'My favorite things': A passion for Cairo captured in Mashrabiya Gallery's exhibition

Rania Khallaf , Tuesday 8 Oct 2019

Cairo is among the highlights of Gabriela Kobus's exhibition where collages and installations express different views of the artists’ intimate worlds


“My favorite things” is the title of an interesting group exhibition by female artists from Egypt and Germany. The exhibition,  currently on show at the Mashrabiya Gallery downtown, includes paintings, collages and installations expressing different views of the artists’ intimate worlds.

Oil paintings and collages featuring an architectural view of different parts of Cairo by Gabriela Kobus captured my attention at once. Kobus finished her interdisciplinary studies of design and art at the Faculty of Design at Pforzheim University, Germany.  After graduating she moved to Berlin where she worked as a freelance head of design for international brands. In 2010 she decided to quit the fashion business and moved to Leipzig where she now lives and works as a visual artist.

“The fashion field was a very interesting domain, of course, but I wanted to do art. Fashion is about the clothes you wear, the layer, which protects you as a human being. Architecture, houses and buildings in general play a similar role: another layer that holds humans within. They protect us from the outer environment,“ she told me. “My art, however, is usually empty of human elements. I want to show my vision of art from an architectural perspective. I am fascinated with the architecture of mega cities like Cairo, and Shanghai.”

​Kobus developed a great passion for Cairo even before visiting it. This is her second visit. Her first took place in March, when she came at her own expense to explore the city. She was back to Cairo in early September as she was invited for a two-week residency funded by the Out of the Circle foundation in Cairo and IFA, the German Institute of Foreign Cultural Connections in Germany. The paintings and collages on show are a reflection of her perception of Cairo after her first visit.

A black and white silkscreen print entitled All in One and dating back to 2017 features a juxtaposed abstract composition of pictures of cities and settlements from all over the world, Rome, Lagos, Cairo and others. Another collage of pictures from different places in Cairo is equally amazing. Huge buildings, air conditioning pumps, bridges and road signs inscribed in Arabic, and above all that the dome of a mosque, all juxtaposed in harmony, reflect the chaotic mega city.


A fascinating oil painting features a bird’s eye view of the roofs of intersecting buildings, which in this monochrome abstract composition look like an intimate gathering of neighbours in a shanty town. Although cold colours are used, they convey warmth. Another, huge oil painting on cardboard is entitled The Tower.

“I am fascinated with towers. I believe people build towers to have a higher perspective on their surroundings. During my September days, I visited the city of the dead, beside Magra Al-Uyoun, and different areas in Giza and New Cairo, a very well planned area which is completely the opposite in its present state. I find myself fascinated with the narrow alleyways and shanty town, buildings that grow out of nowhere, and how people manage their lives in such limited spaces among Cairo’s diversity of architectural styles. I have been to almost every place in the city either on foot or by car. I wonder how such settlements developed. I see it like an organic growth, as they are not planned according to an organised architectural plan. I grew up in a small and quiet city, as is the case with most cities in Germany. However, I discovered my love of big cities when I had my internship in Paris before graduation…”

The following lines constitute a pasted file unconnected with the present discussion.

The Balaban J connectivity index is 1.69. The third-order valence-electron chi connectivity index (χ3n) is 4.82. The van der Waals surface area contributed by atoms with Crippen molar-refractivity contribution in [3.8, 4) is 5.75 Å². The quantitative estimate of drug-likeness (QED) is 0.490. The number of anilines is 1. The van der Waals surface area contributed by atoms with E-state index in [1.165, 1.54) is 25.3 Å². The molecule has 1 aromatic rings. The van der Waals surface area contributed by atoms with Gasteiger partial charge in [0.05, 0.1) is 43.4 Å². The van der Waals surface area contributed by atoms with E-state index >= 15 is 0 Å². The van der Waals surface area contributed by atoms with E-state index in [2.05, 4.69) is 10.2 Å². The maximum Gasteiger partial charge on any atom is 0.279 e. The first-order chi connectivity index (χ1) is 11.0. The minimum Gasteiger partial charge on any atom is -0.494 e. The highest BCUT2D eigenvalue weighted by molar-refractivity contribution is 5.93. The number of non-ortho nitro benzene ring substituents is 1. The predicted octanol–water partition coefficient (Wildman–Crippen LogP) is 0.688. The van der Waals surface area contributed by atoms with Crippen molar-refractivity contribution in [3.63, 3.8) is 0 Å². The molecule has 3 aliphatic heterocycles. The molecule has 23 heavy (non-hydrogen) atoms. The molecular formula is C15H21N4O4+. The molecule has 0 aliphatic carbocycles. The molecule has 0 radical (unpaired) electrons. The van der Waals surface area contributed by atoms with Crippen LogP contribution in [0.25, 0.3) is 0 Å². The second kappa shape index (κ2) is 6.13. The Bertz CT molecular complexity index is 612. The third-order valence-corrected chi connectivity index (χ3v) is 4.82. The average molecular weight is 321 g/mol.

So, you are more into the anthropological aspect of art?

“Yes, it is amazing to see the growing mechanism of other cities. In my paintings, I try to show my perception of cities in an abstract way. I read a lot about the cities’ development and history, I subscribe to special magazines on ecology and environmental issues, but when it comes to art, I prefer the language of architecture alone. I eliminate all other elements.” But what excites Kobus about Egypt is its people. “I met a lot of artists from different backgrounds. I like their mentality and the richness of the art scene. Contrary to the art scene in Cairo, digital art is more prevalent in Germany than paintings and sculptures. We have this traditional tendency and classic style of teaching art, but the experimental way of studying at art institutions is more prevalent. Artists should not have to study the classics if they are not interested in painting portraits or landscapes.”

For her residency project in Cairo, Kobus invented a kind of paper recording. She roams the streets in a car, with a driver who takes her wherever she wants to look, and all the while she has a long roll of paper on which she is drawing sketches. “This a is very exciting, exhausting and intuitive artistic process with the scene changing every minute,“ she said smiling. “I am planning to come back next year to exhibit this new project.”

Kobus gave her fourth exhibition at the central Lindenow art festival in Leipzig west on 4 October. The exhibition is entitled “Category Boards”, a series launched in 2017,  and includes for the first time human silhouettes in wooden panels representing people from different local and social backgrounds, accompanied by a pencil drawing on one wall. The category boards, which are reminiscent of display or teaching boards, pretend to show significant external features such as posture, clothing and status symbols. Kobus is planning for a group exhibition in Leipzig featuring 16 artists and a curatorial team from Germany and Egypt in April 2020 .

*A version of this article appears in print in the 10 October, 2019 edition of Al-Ahram Weekly.

Short link: